As the State Turns

stateturnssymbolDavid Reaves Ousted from Ducks
A man who performs some sort of important but incomprehensible to non-football fan duties for the University of Oregon Ducks had a bad weekend. First he was arrested in Eugene for driving under the influence, and then on Sunday the university issued a statement that they were canning him. I mean, damn.

He looks incredibly pissed off in his mugshot, with an expression I can only describe as 22% “I’m gonna kill ya” and 78% “I really screwed the pooch this time.” It’s actually really depressing, but I’m certainly not going to justify the crime just because his whole world just got flushed down the toilet.

No word as to what intoxicant he was imbibing, but I doubt he was high on life.

Marijuana Taxes on the Decline
Peaking at $7.8 million back in October, taxes collected from Oregon marijuana sales have declined 28% since then, with only $5.6 million coming in for December. While there’s no talk about the obvious bubble that comes with new businesses (I can still feel the headache from the asinine dance music Dutch Bros played all day at their 9th Street opening), pot retailers have been pointing the finger at a constricted supply chain. Citing unknowns regarding permitting, pesticides, and more, they say that plenty of customers are still lining up for the munchie-inducing goodness.

Don’t freak out, though: 2016 blew away the $45 million tax influx, settling down around a cool $60 million. All I know is that there are more people legally enjoying movies like Suburban Commando and Mac & Me than ever before.

Post-Inaugural Solidarity; Oregon Marches
Well, it happened. Like a pachinko game with balls made of solid feces, Donald John Trump has fallen down the board, bouncing off of every brass pin in his way, and has landed right in office. Obviously distressed about the whole shebang, I’ve voiced my concerns—and here are just a few of the responses I’ve either gotten directly, or have overheard being given to others:

“What has he done to make you think he’s a racist?”

“Well, you know, you just have to get used to the fact that other people have opinions, too.”

“All these protesters, they’re costing the taxpayers money.”

“People need to just calm down.”

You should know, these are not coming from Trump supporters—and we’ve all heard this particular brand of rhetoric. The desire to explain away or suppress a conflict you don’t understand is natural, and I’m not here to complain about this group, or point out my belief that our educational system’s near-total disregard of critical thinking studies is largely responsible for producing a citizenry that doesn’t understand what it means to be a citizen.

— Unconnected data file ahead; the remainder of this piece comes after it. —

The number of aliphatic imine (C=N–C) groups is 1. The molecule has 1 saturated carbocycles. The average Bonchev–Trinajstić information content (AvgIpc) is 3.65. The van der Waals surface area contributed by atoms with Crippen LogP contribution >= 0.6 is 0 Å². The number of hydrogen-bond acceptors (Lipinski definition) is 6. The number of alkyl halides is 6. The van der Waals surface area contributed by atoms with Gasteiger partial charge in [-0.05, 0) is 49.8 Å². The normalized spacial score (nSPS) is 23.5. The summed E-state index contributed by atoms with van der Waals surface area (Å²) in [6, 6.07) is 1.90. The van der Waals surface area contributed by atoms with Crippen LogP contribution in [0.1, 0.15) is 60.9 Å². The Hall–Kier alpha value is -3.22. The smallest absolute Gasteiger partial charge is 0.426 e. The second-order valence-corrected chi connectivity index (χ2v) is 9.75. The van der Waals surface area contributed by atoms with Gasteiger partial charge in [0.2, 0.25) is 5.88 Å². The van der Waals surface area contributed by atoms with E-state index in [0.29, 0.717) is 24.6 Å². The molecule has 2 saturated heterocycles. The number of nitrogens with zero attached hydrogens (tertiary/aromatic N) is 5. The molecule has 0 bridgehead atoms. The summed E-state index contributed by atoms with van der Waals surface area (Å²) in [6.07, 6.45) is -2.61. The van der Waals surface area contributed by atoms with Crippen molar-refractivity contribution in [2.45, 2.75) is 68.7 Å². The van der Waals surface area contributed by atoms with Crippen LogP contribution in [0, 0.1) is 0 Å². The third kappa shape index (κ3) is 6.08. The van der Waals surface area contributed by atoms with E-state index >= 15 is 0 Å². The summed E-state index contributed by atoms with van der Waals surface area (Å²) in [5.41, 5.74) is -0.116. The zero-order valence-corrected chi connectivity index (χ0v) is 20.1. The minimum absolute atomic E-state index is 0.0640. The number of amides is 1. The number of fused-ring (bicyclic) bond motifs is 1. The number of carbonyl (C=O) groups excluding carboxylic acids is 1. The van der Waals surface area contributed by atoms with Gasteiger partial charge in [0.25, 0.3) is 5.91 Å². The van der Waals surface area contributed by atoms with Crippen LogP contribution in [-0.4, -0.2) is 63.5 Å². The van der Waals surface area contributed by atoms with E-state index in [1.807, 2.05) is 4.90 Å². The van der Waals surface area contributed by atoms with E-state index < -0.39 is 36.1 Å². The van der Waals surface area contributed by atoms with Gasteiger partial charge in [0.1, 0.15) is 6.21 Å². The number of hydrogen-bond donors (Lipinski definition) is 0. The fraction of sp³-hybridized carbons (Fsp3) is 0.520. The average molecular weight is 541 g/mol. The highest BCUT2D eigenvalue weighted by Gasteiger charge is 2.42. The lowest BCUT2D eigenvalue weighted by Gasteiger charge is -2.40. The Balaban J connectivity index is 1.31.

What I am here to discuss is that while I spent the first couple of post-inauguration days drowning in these sorts of statements, the world’s response has reminded me that we’re not all crazy, we’re not all stupid (not completely, anyway), we’re not all xenophobes, and we’re sure as hell not alone. Sure, I’m willing to bet that many protesters are dickheads, or have terrible taste in music… but, priorities.

And sure, it sounds clichéd (and is), but with hundreds of thousands flocking to DC or marching in other American cities, as well as cities all over the world… I’m okay with the cliché. I need that cliché to fuel the ignition of my own patriotism for a country that, despite its glaring failures, is at least supposed to be about lifting up all Americans. All. And that’s what many don’t seem to understand—a Trump administration, and these anti-science, anti-choice, “alternative fact” lunatics that have hijacked the Republican Party, are representative of more than economic, foreign, and political policy. These people are attempting to use positions of power to rewrite our national culture in a way that is purely exclusionary, and designed to abuse fellow citizens in order to justify an ideology whose sole practical function is to perpetuate itself on ignorance and apathy. I’m going to have to go with a big ol’ no thanks on that one, butt-holes.

So, to all of your pomp and puppetry, I say kiss our a*s, Mr. President. And you can start with the hundreds who walked out of OSU in protest the other day, as well as the thousands of participants in the women’s marches that occupied the Portland streets (or perhaps the estimated 175,000 in Seattle). Better ask Ben Carson to pick you up some lip balm on his way out with your dry cleaning.

By Johnny Beaver